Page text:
Ticketmaster Summer in Stages

Immortal Tango

Direction, choreography, set and costumes Germán Cornejo
Peacock Theatre

Germán Cornejo’s Immortal Tango Credit: Gustavo Piola
Germán Cornejo and Gisela Galeassi in Immortal Tango Credit: Gustavo Piola
José Fernández and Martina Waldman in Germán Cornejo’s Immortal Tango Credit: Gustavo Piola
Germán Cornejo and Gisela Galeassi in Immortal Tango Credit: Gustavo Piola
Leonardo Luizaga and Florencia Roldan in Germán Cornejo’s Immortal Tango Credit: Andrew Lang
Max Van De Voorde and Solange Acosta in Germán Cornejo’s Immortal Tango Credit: Andrew Lang
Germán Cornejo, Gisela Galeassi and Antonela Cirillo in Immortal Tango Credit: Andrew Lang
Company in Germán Cornejo’s Immortal Tango Credit: Andrew Lang
Company in Germán Cornejo’s Immortal Tango Credit: Gustavo Piola

Fourteen top-notch world tango champions, a live band (piano, drums, double bass, violin and bandoneon), a singer (Antonela Cirillo) belting out songs from well-known films, attempts at comic interludes by a pantomimic Carlos Debat in wig and pearls channelling the Trocks and Widow Simone, Immortal Tango is a production that would be most at home in Las Vegas or the London Palladium Variety Show.

Tango always pulls in a wide audience and press night is no exception—the crowd roars approval after every number, and there are twenty-seven numbers—the show is evidently critic proof. The Strictly Come Dancing crowd are out in force. Mills and Boon has a lot to answer for, too. A light entertainment flashy tango circus is in town.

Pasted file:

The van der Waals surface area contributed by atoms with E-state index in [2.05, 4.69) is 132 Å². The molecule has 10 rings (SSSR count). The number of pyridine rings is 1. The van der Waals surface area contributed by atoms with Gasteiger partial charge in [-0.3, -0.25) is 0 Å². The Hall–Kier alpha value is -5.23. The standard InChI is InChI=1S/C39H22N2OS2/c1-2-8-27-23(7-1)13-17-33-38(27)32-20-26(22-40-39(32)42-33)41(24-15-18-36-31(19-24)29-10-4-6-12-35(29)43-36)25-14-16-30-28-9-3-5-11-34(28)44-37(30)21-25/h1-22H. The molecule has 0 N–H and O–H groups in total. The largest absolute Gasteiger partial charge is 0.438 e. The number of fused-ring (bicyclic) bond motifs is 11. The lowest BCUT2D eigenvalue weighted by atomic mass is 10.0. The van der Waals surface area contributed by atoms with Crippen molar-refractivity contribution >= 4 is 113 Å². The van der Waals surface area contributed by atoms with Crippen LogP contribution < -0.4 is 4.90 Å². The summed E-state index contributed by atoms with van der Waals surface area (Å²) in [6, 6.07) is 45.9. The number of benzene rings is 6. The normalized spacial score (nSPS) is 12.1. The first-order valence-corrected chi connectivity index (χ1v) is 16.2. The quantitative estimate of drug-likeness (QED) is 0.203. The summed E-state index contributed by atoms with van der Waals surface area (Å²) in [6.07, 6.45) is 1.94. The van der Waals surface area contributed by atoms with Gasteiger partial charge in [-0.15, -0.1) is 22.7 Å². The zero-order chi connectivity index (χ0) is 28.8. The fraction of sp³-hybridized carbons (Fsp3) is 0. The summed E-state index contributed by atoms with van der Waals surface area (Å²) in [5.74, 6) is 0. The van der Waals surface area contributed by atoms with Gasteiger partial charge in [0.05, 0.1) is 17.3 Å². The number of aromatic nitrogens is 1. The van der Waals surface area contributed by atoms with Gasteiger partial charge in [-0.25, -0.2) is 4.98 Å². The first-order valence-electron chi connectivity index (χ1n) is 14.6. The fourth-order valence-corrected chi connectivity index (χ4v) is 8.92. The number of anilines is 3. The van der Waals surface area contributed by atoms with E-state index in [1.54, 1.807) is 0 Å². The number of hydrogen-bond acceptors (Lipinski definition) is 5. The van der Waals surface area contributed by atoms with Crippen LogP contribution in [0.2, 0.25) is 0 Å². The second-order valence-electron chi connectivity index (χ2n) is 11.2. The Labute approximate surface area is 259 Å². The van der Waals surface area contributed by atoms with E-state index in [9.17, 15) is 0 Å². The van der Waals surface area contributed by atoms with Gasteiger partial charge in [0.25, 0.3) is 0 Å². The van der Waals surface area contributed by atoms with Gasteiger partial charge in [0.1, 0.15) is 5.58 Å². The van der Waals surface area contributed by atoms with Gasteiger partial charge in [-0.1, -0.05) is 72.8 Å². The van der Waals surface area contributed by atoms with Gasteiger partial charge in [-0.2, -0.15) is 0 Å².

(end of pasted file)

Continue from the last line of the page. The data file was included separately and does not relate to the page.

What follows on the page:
The glamour of Hollywood cinema infects Germán Cornejo’s through concept of Immortal Tango: period costumes and elegant gowns with awkward long trains, masked balls, picnic and parasols point to defining celluloid eras, men in top hats and tails reference you know who, women are femmes fatales Gildas, a comic interloper could be Buster Keaton.

Cliché after cliché and the Peacock audience loves it. The corny encore is a sexed-up Seven Brides for Seven Brothers. And there’s an odd ballet with solo female en pointe and six men in monk cowls—which film is this, The Name of the Rose, or The Hunchback of Notre Dame?

The medley of songs and film scores includes "My Heart Will Go On" from Titanic, "Don't Cry For Me Argentina" from Evita, "I Have Nothing" from The Bodyguard, "Gimme Gimme Gimme" from Mamma Mia, "Ochi Chyornye" from Eastern Promise, interspersed with the odd tango tune and musical solos.

Lead couple Germán Cornejo and Gisela Galeassi, in elegant suits and sheer skin-skimming costumes, are dynamite: one hand lifts, scissor legs razor sharp, overhead spins, death-defying drops, fine precision timing and coordination. For the sultry James Bond theme Skyfall number, they change into wet-look black leather. It doesn't get more calculatedly steamy than this. The auditorium goes wild.

There’s also a funky hand jive in a sleazy dive to "Gangsta’s Paradise" from the 1995 film Dangerous Minds. Another one that blazes in red—to E Arolas’s compositions (El Marne and Derecho Viejo)—is the duet to that refracts into a line of couples, tango in its most popular incarnation.

Couple after couple—José Fernández and Martina Waldman; Max Van De Voorde and Solange Acosta; Mariano Balois and Sabrina Amuchastegui; Leonardo Luizaga and Florencia Roldan; Mauro Caiazza and Tere Sánchez Terraf; Julio Seffino and Carla Dominguez—acrobatic, gymnastic, supple, sensual, show off their amazingly pliable technique, adapting and refining layer on layer of virtuoso moves.

But it is a soulless, glitzy show and I miss the earthy, genuinely smouldering dance that reeks of emotion. The best number for me is a macho male duet to Piazzolla’s Libertango. José Fernández and Leonardo Luizaga battle dance in shirtsleeves—this is the tango of the street that draws me in, this is the tango beat that makes me want to dance, that touches the heart and the blood.

Reviewer: Vera Liber